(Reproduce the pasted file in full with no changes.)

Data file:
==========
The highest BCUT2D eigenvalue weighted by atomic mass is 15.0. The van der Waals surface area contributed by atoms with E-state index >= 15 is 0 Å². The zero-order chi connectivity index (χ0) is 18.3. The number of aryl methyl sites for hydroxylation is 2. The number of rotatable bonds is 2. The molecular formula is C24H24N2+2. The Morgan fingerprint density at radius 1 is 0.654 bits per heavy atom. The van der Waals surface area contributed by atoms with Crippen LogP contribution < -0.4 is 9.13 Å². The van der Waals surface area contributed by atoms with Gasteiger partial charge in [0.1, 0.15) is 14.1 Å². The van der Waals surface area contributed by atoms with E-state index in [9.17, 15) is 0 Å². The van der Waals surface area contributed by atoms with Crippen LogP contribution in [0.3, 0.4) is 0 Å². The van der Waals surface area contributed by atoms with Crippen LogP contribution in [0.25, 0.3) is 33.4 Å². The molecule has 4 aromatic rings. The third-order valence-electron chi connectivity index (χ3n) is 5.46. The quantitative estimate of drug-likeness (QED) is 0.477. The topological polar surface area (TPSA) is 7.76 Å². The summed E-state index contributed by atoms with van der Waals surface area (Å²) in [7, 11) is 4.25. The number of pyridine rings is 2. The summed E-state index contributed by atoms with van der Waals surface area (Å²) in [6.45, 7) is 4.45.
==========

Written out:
The highest BCUT2D eigenvalue weighted by atomic mass is 15.0. The van der Waals surface area contributed by atoms with E-state index >= 15 is 0 Å². The zero-order chi connectivity index (χ0) is 18.3. The number of aryl methyl sites for hydroxylation is 2. The number of rotatable bonds is 2. The molecular formula is C24H24N2+2. The Morgan fingerprint density at radius 1 is 0.654 bits per heavy atom. The van der Waals surface area contributed by atoms with Crippen LogP contribution < -0.4 is 9.13 Å². The van der Waals surface area contributed by atoms with Gasteiger partial charge in [0.1, 0.15) is 14.1 Å². The van der Waals surface area contributed by atoms with E-state index in [9.17, 15) is 0 Å². The van der Waals surface area contributed by atoms with Crippen LogP contribution in [0.3, 0.4) is 0 Å². The van der Waals surface area contributed by atoms with Crippen LogP contribution in [0.25, 0.3) is 33.4 Å². The molecule has 4 aromatic rings. The third-order valence-electron chi connectivity index (χ3n) is 5.46. The quantitative estimate of drug-likeness (QED) is 0.477. The topological polar surface area (TPSA) is 7.76 Å². The summed E-state index contributed by atoms with van der Waals surface area (Å²) in [7, 11) is 4.25. The number of pyridine rings is 2. The summed E-state index contributed by atoms with van der Waals surface area (Å²) in [6.45, 7) is 4.45.